Where an ash-producing direct fired combustor has been used to kiln the lumber, this operation of destacking by tilting, sliding and tumbling is accompanied by the billowing-up of clouds of ash as it is violently shaken-free of the kilned lumber and spacer sticks. And that which remains on and around the lumber entering the planer mill acts as an abrasive on the moving and cutting parts, so that the bearings, planer knives and the like become worn and dull at an excessive rate.

According to my aforesaid prior patented invention, the ash was kept from becoming an airborne irritant, by spraying the upper face of the pile as it was being destacked, with sufficient water to wet-down the ash. As to each course in the pile, the wetting down was completed before that course slid or tumbled from the pile onto the feeding deck.

When the aforesaid earlier invention was made, the usual practice was to run the kilned rough lumber through a planer mill and possibly through other downstream finishing operations while it remained exteriorly wetted by the spray. In the course of conducting these finishing operations, a substantial portion of the wetted superficial portion of the lumber was cut or worn away, and due to the frictional heat generated in the finishing process, much of the rest of the moisture which had soaked into the lumber simply evaporated. To the extent that the finished lumber was still damp, it could be stacked with spacers and dried or permitted to dry.

While the invention works very well when the lumber is to be finished according to the process just outlined, in recent times, what has grown to be a substantial portion of the kilned lumber is not going to be immediately completely finished following destacking onto the feeding deck. Instead, much of it is to be sorted, graded, cut to length if necessary, and packaged for shipment, most frequently for export by ship. Often this lumber is not to be planed in the course of its transit from the feeding deck to the packaging station. Accordingly, if the lumber were wetted-down as it was destacked onto the feeding deck, it would remain wet at the packaging station. If packaged wet, the lumber would be prone to suffer excessive mildew and mold damage during shipment.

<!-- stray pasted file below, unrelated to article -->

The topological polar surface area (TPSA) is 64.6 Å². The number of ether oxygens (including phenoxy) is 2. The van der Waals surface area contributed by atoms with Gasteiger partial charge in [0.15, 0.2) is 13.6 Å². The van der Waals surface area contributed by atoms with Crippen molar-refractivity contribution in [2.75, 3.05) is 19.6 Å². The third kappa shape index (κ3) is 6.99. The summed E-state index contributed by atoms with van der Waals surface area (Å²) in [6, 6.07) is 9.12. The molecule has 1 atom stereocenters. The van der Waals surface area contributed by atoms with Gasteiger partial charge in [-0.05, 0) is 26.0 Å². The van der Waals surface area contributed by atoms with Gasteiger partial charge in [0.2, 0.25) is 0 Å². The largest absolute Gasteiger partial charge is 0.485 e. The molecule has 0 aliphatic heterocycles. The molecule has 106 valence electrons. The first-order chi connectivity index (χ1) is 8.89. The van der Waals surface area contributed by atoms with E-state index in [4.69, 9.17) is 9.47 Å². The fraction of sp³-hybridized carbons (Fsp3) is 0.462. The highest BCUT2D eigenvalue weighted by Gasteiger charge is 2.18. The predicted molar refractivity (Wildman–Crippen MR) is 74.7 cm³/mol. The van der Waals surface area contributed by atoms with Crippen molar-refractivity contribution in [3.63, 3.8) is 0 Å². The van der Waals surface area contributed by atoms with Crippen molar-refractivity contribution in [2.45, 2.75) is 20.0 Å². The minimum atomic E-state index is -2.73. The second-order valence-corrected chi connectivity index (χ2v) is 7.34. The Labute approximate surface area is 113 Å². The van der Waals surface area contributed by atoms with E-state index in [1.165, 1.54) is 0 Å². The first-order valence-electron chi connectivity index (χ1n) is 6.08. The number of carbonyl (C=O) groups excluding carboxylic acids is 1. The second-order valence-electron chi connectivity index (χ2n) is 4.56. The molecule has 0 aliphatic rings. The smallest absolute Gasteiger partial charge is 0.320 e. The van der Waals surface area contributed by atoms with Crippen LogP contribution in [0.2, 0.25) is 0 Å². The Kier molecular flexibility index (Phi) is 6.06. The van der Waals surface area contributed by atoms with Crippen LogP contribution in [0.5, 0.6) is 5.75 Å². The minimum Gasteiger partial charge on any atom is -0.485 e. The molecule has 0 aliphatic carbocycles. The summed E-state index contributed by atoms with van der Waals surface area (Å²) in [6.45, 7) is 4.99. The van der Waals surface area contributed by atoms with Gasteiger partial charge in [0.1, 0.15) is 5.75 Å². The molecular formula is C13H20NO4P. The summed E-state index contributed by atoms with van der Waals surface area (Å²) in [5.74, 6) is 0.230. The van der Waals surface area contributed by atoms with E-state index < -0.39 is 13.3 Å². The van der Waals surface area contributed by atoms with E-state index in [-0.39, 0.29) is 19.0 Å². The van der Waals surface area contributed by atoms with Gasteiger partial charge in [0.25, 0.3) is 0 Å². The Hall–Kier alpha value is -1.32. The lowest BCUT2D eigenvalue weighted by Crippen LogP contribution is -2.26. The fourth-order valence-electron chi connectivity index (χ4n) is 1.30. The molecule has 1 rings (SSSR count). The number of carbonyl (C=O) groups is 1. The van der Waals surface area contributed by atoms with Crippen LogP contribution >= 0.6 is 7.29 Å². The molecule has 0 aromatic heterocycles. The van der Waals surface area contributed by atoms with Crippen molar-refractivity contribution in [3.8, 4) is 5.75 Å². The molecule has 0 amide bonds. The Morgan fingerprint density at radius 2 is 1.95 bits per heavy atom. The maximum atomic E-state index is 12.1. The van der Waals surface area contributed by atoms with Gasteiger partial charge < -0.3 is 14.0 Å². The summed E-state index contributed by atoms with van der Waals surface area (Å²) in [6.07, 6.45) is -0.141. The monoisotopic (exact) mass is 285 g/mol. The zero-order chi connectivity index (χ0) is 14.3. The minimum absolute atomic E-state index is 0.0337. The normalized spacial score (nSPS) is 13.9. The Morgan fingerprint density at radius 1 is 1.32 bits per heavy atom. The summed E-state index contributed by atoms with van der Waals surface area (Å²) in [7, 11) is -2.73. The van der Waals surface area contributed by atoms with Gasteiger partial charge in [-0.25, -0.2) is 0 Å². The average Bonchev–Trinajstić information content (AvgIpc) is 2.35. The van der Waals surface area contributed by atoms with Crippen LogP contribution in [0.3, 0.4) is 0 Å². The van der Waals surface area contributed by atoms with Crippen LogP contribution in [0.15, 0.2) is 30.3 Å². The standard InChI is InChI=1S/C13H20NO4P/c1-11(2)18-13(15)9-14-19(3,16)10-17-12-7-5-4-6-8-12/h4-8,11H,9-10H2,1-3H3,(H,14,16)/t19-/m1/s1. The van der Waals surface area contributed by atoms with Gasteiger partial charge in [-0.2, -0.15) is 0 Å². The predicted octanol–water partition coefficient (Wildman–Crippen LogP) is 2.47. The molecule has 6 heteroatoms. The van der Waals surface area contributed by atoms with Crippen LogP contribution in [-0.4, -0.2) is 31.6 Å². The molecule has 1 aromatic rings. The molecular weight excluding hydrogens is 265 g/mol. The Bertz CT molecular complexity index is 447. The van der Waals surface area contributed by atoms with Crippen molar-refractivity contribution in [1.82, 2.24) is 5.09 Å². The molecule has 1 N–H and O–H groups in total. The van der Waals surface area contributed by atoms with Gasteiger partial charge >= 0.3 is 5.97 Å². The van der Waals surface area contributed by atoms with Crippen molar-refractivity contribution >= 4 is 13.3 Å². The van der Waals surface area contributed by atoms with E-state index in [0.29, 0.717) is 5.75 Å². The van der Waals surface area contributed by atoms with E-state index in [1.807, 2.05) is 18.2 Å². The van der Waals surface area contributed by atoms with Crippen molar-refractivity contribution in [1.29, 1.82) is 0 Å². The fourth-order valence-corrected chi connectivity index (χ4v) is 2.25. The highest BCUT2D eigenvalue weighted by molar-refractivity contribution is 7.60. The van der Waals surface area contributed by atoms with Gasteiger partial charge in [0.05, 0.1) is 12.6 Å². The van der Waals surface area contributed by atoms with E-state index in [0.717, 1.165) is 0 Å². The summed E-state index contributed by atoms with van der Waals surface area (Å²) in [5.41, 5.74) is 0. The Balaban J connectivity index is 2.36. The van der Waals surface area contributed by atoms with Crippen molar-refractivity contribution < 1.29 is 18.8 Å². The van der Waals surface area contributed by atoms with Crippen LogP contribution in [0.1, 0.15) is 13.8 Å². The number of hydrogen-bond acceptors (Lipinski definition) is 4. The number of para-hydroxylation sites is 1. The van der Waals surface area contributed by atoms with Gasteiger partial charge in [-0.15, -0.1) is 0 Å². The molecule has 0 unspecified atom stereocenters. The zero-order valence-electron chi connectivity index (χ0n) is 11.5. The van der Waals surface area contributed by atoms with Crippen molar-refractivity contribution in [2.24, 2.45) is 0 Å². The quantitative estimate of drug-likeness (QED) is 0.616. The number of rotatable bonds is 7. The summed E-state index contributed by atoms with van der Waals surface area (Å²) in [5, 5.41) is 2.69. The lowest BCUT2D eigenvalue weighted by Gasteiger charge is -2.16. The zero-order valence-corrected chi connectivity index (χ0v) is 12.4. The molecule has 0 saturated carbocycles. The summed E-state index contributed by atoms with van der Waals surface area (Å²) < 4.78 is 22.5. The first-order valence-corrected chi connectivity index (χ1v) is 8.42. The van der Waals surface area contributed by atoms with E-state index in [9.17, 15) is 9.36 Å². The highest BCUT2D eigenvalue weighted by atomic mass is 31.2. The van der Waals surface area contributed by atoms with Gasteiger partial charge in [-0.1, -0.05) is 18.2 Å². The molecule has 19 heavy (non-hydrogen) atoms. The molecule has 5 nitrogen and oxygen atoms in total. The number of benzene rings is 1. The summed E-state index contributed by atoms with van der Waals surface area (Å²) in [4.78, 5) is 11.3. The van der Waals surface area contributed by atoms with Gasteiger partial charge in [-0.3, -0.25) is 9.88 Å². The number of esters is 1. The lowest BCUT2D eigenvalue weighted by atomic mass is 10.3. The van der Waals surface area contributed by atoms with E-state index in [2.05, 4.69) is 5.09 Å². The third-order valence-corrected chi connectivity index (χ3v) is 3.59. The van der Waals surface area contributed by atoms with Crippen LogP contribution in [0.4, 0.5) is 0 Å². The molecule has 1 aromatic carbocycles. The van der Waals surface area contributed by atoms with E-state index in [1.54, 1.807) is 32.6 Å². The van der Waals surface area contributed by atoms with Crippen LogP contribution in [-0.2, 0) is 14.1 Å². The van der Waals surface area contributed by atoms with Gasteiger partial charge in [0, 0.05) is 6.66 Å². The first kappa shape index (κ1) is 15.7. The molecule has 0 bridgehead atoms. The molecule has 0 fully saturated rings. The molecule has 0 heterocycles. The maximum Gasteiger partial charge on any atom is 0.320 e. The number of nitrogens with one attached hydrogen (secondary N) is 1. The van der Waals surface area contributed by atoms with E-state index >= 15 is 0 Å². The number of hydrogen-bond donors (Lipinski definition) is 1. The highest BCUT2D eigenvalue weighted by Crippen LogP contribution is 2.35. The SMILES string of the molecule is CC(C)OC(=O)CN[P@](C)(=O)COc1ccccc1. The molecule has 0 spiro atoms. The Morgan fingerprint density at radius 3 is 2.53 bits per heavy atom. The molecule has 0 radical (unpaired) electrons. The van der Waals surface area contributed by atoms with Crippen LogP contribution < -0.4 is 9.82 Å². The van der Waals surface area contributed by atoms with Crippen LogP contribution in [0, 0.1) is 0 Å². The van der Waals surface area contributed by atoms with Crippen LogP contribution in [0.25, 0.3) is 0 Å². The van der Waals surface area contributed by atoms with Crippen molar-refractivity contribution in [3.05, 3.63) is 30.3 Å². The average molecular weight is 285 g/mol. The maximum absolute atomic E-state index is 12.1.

Accordingly, I have rethought my prior invention and have devised a way to abate the kiln ash problem without substantially wetting the lumber, and at a cost comparable to that of establishing and running the process of my prior invention.

SUMMARY OF THE INVENTION

A breakdown hoist is located in a timber processing operation between a direct-fired ash-producing combustor for generating the heated gas stream for kilning a pile of lumber and the feed for a downstream operation such as sorting, grading, trimming and/or packaging, with or without planing. At the hoist, the kilned lumber is progressively destacked in a tilting, sliding and tumbling operation which results in the shunting-aside of spacer sticks, and conversion of the pile into a single layer of lumber progressing along on a feeding deck toward the downstream operation. A fog cloud of water droplets is sprayed obliquely downwards towards downstream from about 3 to about 9 feet above where the breakdown hoist adjoins the upstream end of the feeding deck, at approximately parallel to the top course on the pile. The fog cloud spreads out to envelope the feeding deck. As the kilned lumber tumbles from the top of the pile and ash particles are shaken off and become airborne, they become wetted by water droplets from the fog cloud and settle to the floor. This settling takes place primarily around the breakdown hoist and planer infeed decks. Periodically the floor is cleaned to gather the precipitated ash. The lumber itself is transported along the line without having become substantially wet and, generally, is ready for immediate packaging upon reaching the packaging station.

The principles of the invention will be further discussed with reference to the drawing wherein a preferred embodiment is shown. The specifics illustrated in the drawings are intended to exemplify, rather than limit, aspects of the invention as defined in the claims.

BRIEF DESCRIPTION OF THE DRAWING In the Drawing

The FIGURE is a schematic flow diagram of a timber processing system using the water fog-type ash precipitator for a kilned lumber pile breakdown hoist in accordance with principles of the present invention.